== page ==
Do you know what your clothes are made of?

Manufacturers use all kinds of fabrics and materials to create the garments we wear and the stuff we use.

From blouses to bags, shirts to socks, pants to ponchos, the components used vary wildly.

But when it comes to making tactical gear, one particular textile stands head and shoulders above the rest.

It’s even used for making hot air balloons, sleeping bags, flags and banners, yacht sails, hammocks, kites, and more.

But what is ripstop fabric, exactly, and why is it so good for tactical, outdoor, and heavy-duty use?

Let’s find out.

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What is Ripstop? In a Few Words!

Here at Riflepal, we recognize that life moves fast, so for anyone without the time to read our full article, here’s the answer upfront:

Ripstop isn’t actually material itself. It’s most commonly made from nylon and is a specially woven fabric that is created using a weaving technique that makes it highly resistant to rips, tears, and other damage.

And that, as you might expect, is why it’s so good for tactical and outdoor gear (such as these awesome pants with knee pads) as well as a whole host of other uses where a super-tough, reliable fabric is required.

ripstop fabric with water drops

But there’s much more to it! So, stick around if you can, as we explore the history of ripstop in more detail.

How Ripstop is Made

Ripstop isn’t material at all, but more to do with the technique of how the fabric is created.

It uses thicker threads of strong material (such as cotton or polyester) that are then woven into nylon (or other fabrics) at regular intervals, creating a tightly-knit, cross-hatch pattern.

Look closely at these tactical pants for women, and you’ll see some great examples of that easily-identifiable box-check weave.

This thicker yarn reinforces the fabric at regular intervals, commonly five to eight millimeters apart. The closer this weave, the stronger the material, but the trade-off is increased weight.

Pay attention to the “Denier” number – which is a unit of measurement designed to indicate how thick a piece of fabric has been woven.

Once created, ripstop fabrics are often treated with various coatings to increase strength, durability, and water resistance – the latter known as DWR (Durable Water Repellent).

For more information, take a look at the video below, which explores ripstop as a suitable backpack fabric.

Ripstop Nylon Properties

When it comes to the properties of ripstop nylon – it’s a no-brainer as to why it’s used so extensively in outdoor and tactical gear and apparel.

Nylon is a thick, strong material to begin with, and when you introduce the ripstop weave technique, you create a very practical, versatile new fabric.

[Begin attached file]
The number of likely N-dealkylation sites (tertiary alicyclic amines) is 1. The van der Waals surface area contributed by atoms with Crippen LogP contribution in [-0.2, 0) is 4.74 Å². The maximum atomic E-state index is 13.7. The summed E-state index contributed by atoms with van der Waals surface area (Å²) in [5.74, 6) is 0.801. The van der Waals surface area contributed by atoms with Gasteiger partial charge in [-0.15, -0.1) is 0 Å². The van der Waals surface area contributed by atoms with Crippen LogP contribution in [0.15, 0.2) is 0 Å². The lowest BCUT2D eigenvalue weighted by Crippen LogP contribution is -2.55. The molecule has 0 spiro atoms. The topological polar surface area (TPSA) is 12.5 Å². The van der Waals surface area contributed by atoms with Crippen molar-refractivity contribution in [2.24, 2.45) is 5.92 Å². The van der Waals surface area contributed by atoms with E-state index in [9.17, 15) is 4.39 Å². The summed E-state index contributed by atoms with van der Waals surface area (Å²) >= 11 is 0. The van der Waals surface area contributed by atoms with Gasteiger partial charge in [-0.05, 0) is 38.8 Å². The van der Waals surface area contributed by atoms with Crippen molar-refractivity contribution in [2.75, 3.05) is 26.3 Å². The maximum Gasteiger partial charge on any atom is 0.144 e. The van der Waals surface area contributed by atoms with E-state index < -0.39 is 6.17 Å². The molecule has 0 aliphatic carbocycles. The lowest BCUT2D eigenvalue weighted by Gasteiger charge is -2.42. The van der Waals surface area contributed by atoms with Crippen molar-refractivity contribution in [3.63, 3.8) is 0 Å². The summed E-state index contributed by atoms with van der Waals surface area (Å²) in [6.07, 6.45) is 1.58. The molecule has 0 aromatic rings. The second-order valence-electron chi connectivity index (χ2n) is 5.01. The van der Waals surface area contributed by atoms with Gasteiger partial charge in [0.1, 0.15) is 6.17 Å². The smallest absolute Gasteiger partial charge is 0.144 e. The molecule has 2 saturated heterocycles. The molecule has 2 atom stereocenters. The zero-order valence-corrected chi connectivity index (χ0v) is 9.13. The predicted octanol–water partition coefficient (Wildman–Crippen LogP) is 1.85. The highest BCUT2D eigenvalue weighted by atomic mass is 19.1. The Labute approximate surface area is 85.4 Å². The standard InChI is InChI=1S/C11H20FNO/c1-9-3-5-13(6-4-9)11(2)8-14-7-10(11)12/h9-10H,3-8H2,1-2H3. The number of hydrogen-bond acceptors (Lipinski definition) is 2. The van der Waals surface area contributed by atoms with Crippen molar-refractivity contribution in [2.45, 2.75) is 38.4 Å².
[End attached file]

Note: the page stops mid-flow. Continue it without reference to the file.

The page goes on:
Ripstop nylon is water-resistant (with treatment), fire-resistant (with treatment), breathable, highly durable, can be produced in multiple colors, and, of course, it’s rip and tear-resistant.

A common misconception is that it’s waterproof – it isn’t, but with special coatings, it can increase its water-resistant properties.

It can be made in a variety of weights but is commonly a lightweight material used where durability is required, without sacrificing comfort, and mobility.

However, it is a mistake to believe that ripstop is impervious to rips and tears – which, like most fabrics, it isn’t. There hasn’t been a fabric invented that can’t be punctured or torn, depending on the circumstances.

What it does do, is to stop the tear from spreading, the fibers around the stressed area staying tightly woven should the fabric be compromised, such as a snag on a tree branch, a knife cut, or catching on any number of objects and hazards.

Which makes it the ideal fabric for use in clothing like these awesome paintball pants, where you’re potentially throwing yourself around challenging terrain.

Of course, if the tear is big enough, there isn’t going to be anything to stop it from opening up even further.

Aside from its obvious practical uses, ripstop simply looks and feels good, too. You most likely own something made from this technique already, and you’ll understand its level of quality.

Wearing ripstop pants, for example, instills you with confidence that you know it’s not going to let you down. The same can’t be said of lesser materials and fabrics.

In general, ripstop fabrics lend themselves to products made for the great outdoors – it’s what the technology was born to do.

And it’s extremely useful if you happen to puncture a hole in your parachute…

The History of Ripstop Fabric

Like many of today’s modern fabrics, ripstop can thank WW2 for its existence.

At a time when scientists were working around the clock to improve the gear for the men on the front line, someone had to come up with something to replace fragile silk parachutes.

Silk rips and tears with ease, which can be something of a problem when flinging yourself out of an aircraft at 10,000 feet. Not only that, but it was expensive, and governments like to keep their costs down.

multicolored tactical military backpacks and messenger bags

An alternative had to be introduced – and fast.

The ripstop fabric was the answer.

And it was the DuPont Chemical Company who found it, introducing this new weave technology in the creation of nylon parachute canopies.

The lead scientist for Dupont, Wallace Hume Carothers, is previously credited with inventing nylon in 1935, (and neoprene in 1930).

From there, it was a matter of time before the boffins at Dupont discovered the ripstop weave technique, and silk parachutes became a thing of the past.

The initial job is done, ripstop development was put on the shelf, and it wasn’t until the late 1960s that its potential was to be further explored.